World Library  
Flag as Inappropriate
Email this Article

Spencer Hawes

Article Id: WHEBN0006036323
Reproduction Date:

Title: Spencer Hawes  
Author: World Heritage Encyclopedia
Language: English
Subject: 2013–14 Cleveland Cavaliers season, 2012 NBA Playoffs, 2010–11 Philadelphia 76ers season, 2011–12 Philadelphia 76ers season, Philadelphia 76ers
Collection:
Publisher: World Heritage Encyclopedia
Publication
Date:
 

Spencer Hawes

Spencer Hawes
Hawes (left) with the 76ers
No. 00 – Charlotte Hornets
Position Center / Power forward
League NBA
Personal information
Born (1988-04-28) April 28, 1988
Seattle, Washington
Nationality American
Listed height 7 ft 1 in (2.16 m)
Listed weight 245 lb (111 kg)
Career information
High school Seattle Preparatory
(Seattle, Washington)
College Washington (2006–2007)
NBA draft 2007 / Round: 1 / Pick: 10th overall
Selected by the Sacramento Kings
Pro career 2007–present
Career history
20072010 Sacramento Kings
20102014 Philadelphia 76ers
2014 Cleveland Cavaliers
2014–2015 Los Angeles Clippers
2015–present Charlotte Hornets
Career highlights and awards
Stats at NBA.com
Stats at Basketball-Reference.com

Spencer Mason Hawes (born April 28, 1988) is an American professional basketball player who currently plays for the Charlotte Hornets of the National Basketball Association (NBA). He was selected by the Sacramento Kings in the 2007 NBA draft and is the nephew of Steve Hawes, a retired NBA player.[1]

High school career

Hawes played Center (basketball) at Seattle Prep, an elite college-prep school in Seattle, Washington. The team won the state championship in the 2005–06 season and Hawes was named the tournament MVP. He might have entered the 2006 NBA Draft had the NBA not enacted a new rule requiring players to wait a year after their class graduates from high school. Following the 2005–06 season, Hawes was selected as an Associated Press All-American, McDonald's All-American, Parade All-American, and USA Today All-American.[2] He was also named 2006 Gatorade Boys Basketball Washington Player of the Year and Seattle Times player of the year.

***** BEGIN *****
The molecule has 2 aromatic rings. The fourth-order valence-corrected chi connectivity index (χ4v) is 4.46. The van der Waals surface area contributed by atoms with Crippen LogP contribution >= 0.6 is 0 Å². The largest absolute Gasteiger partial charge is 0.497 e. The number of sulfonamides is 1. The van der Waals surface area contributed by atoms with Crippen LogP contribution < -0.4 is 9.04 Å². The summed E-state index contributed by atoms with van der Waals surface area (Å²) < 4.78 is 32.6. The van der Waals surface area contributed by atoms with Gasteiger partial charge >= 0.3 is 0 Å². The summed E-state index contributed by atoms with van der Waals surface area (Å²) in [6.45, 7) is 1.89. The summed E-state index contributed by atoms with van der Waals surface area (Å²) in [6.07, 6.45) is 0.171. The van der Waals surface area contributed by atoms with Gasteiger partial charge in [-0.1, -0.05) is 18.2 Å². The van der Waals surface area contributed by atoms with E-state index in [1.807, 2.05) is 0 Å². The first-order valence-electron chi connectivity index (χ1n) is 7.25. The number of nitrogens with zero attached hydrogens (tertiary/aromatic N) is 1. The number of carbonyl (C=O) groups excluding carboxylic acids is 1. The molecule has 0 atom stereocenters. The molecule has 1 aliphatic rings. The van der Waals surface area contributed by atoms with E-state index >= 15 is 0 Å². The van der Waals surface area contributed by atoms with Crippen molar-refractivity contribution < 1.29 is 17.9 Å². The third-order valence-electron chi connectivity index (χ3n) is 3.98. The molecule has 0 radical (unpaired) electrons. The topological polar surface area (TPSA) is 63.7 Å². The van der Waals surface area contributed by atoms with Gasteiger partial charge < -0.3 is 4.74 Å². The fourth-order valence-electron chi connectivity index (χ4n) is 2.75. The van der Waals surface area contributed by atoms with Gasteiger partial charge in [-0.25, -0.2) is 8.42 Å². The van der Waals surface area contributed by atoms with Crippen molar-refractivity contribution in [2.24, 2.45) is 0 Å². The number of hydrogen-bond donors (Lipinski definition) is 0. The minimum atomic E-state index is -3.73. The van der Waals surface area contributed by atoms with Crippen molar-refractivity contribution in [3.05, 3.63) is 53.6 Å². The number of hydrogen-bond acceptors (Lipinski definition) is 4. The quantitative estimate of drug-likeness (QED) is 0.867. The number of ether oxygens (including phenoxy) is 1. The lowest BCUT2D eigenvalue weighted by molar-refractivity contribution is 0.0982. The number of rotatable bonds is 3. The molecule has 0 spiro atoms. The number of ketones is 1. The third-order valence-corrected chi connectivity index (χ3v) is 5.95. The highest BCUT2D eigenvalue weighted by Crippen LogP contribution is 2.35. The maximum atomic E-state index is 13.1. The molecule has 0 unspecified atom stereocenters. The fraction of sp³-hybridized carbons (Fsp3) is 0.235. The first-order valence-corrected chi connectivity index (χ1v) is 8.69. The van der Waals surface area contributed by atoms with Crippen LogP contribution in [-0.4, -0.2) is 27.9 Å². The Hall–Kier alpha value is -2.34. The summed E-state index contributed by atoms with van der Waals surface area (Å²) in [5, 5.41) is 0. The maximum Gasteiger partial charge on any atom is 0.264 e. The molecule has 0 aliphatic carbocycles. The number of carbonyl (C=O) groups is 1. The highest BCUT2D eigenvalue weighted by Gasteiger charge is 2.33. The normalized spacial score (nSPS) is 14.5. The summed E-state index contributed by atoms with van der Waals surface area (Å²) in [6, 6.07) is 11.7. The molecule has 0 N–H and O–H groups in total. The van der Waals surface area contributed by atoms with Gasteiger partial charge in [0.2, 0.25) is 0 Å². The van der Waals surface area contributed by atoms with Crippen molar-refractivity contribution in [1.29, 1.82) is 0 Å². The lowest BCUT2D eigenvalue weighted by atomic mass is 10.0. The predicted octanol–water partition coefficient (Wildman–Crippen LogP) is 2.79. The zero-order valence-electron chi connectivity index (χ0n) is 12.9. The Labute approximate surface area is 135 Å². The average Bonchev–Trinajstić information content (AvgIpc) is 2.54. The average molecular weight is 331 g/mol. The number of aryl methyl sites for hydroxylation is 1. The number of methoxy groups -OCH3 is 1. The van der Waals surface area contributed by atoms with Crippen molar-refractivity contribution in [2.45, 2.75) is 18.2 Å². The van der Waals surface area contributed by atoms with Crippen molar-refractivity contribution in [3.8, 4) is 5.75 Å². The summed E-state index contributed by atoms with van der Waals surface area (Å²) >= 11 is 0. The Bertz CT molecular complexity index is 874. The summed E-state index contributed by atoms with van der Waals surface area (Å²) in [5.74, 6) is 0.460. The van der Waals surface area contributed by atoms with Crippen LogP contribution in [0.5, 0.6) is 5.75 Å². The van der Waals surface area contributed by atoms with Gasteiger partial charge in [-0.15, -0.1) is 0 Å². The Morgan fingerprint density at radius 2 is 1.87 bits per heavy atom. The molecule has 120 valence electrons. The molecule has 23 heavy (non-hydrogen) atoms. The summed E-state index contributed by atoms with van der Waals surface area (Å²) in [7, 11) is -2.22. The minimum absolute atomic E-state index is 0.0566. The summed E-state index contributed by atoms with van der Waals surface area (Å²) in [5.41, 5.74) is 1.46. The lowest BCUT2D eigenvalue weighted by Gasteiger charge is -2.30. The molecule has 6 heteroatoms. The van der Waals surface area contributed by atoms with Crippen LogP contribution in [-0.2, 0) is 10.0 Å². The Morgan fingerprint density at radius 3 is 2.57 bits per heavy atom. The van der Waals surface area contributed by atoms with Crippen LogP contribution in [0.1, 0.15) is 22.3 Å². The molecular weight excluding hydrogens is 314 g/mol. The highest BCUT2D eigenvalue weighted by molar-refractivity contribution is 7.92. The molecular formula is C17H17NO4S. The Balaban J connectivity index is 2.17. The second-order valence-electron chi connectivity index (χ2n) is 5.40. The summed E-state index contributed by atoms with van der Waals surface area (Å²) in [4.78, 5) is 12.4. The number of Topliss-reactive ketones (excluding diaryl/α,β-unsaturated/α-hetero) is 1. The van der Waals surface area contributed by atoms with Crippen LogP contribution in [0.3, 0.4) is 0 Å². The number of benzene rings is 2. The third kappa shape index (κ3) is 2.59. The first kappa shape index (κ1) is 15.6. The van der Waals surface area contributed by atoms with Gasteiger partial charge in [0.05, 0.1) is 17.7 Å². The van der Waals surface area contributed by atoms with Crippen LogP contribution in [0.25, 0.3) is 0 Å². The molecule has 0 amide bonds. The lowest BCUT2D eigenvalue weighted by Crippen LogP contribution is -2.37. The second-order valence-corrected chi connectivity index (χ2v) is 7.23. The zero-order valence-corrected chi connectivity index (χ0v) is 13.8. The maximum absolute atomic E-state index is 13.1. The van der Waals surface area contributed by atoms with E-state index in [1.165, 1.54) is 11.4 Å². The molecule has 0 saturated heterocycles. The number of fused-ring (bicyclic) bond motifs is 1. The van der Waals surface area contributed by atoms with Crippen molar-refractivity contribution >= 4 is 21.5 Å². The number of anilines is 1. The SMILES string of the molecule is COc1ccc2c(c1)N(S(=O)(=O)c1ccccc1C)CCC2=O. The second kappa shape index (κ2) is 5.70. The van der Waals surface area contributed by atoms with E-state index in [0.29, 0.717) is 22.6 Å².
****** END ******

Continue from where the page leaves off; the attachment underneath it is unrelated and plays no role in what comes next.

Considered a five-star recruit by Rivals.com, Hawes was listed as the No. 2 center and the No. 6 player in the nation in 2006.[3]

USA Basketball

Hawes debuted for USA Basketball in April 2006 as a member of the 2006 USA Junior National Select Team that defeated the World Select Team 109–91 at the Nike Hoop Summit in Memphis, Tenn.

In the Summer of 2006, Hawes led all scorers with 24 points and added 10 rebounds, contributing to a United States men's team victory over Argentina in the gold medal game of the FIBA Americas under-18 Championship by a score of 104–82.[4] Overall, Hawes averaged 12.0 points and 7.5 rebounds during the tournament. The U.S. team was coached by Hawes' eventual college coach, Lorenzo Romar.

College career

Hawes attended and played at the University of Washington, where his uncle, Steven, and his father, Jeff, both played basketball. Hawes led the Huskies in scoring with 14.9 points per game, ranked 10th in the Pac-10. Hawes also ranked second on the Huskies with 6.4 rebounds per game, ninth in the Pac-10. Spencer Hawes set a school record for freshmen with 461 points, despite missing one game due to a left ankle sprain. This record was later broken by Isaiah Thomas.

Hawes scored 20 or more points nine times, while posting three double-doubles. He was also named to the Pac-10 all-freshman team.[5]

NBA career

Sacramento Kings (2007–2010)

Hawes makes a foul shot against the Phoenix Suns on 27 January 2014

Hawes was projected to go as high as fifth overall to the Celtics to as low as twelfth overall to the 76ers.[6] He was drafted by the Sacramento Kings with the 10th overall pick in the 2007 NBA draft.

Hawes played sparingly in his rookie season of 2007/2008. Although appearing in 71 games, he started only 8 and averaged 13.1 minutes per game. He averaged a modest 4.7 points, 3.3 rebounds, and .6 blocks per game with a .459 field goal percentage.

In his second season as a pro, opportunities opened up for Hawes when the starting center Brad Miller was traded to the Chicago Bulls. Hawes' numbers went up in every major statistical category, at 11.4 points, 7.1 rebounds, and 1.2 blocks per game with a .466 field goal percentage in 29.3 minutes per game. Hawes also started in 51 games, but missed the final game of the season due to an injury that occurred from a flagrant foul assessed to Kenyon Martin of the Denver Nuggets.[7] The foul would result in controversy as Kings co-owner, Joe Maloof, would later state, "That (the hard foul) was thuggery, and you can quote me on that."[8]

Philadelphia 76ers (2010–2014)